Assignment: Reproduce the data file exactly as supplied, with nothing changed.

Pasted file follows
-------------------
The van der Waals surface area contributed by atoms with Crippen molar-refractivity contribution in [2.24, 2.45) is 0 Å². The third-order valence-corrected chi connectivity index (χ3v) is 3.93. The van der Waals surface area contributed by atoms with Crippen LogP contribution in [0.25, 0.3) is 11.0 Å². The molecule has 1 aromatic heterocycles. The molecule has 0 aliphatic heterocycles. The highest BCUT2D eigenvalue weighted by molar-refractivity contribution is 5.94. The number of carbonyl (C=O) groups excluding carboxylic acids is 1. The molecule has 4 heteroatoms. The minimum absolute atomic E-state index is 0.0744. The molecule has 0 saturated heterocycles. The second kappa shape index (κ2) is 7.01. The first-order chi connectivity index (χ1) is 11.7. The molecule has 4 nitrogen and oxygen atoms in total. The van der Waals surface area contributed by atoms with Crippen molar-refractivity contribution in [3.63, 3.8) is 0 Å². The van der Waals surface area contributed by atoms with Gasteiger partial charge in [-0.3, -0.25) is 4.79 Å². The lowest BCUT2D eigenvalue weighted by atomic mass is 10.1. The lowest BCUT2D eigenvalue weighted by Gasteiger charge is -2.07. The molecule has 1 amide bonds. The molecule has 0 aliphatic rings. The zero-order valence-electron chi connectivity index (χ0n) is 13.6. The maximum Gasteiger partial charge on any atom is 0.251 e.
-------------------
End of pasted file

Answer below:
The van der Waals surface area contributed by atoms with Crippen molar-refractivity contribution in [2.24, 2.45) is 0 Å². The third-order valence-corrected chi connectivity index (χ3v) is 3.93. The van der Waals surface area contributed by atoms with Crippen LogP contribution in [0.25, 0.3) is 11.0 Å². The molecule has 1 aromatic heterocycles. The molecule has 0 aliphatic heterocycles. The highest BCUT2D eigenvalue weighted by molar-refractivity contribution is 5.94. The number of carbonyl (C=O) groups excluding carboxylic acids is 1. The molecule has 4 heteroatoms. The minimum absolute atomic E-state index is 0.0744. The molecule has 0 saturated heterocycles. The second kappa shape index (κ2) is 7.01. The first-order chi connectivity index (χ1) is 11.7. The molecule has 4 nitrogen and oxygen atoms in total. The van der Waals surface area contributed by atoms with Crippen molar-refractivity contribution in [3.63, 3.8) is 0 Å². The van der Waals surface area contributed by atoms with Gasteiger partial charge in [-0.3, -0.25) is 4.79 Å². The lowest BCUT2D eigenvalue weighted by atomic mass is 10.1. The lowest BCUT2D eigenvalue weighted by Gasteiger charge is -2.07. The molecule has 1 amide bonds. The molecule has 0 aliphatic rings. The zero-order valence-electron chi connectivity index (χ0n) is 13.6. The maximum Gasteiger partial charge on any atom is 0.251 e.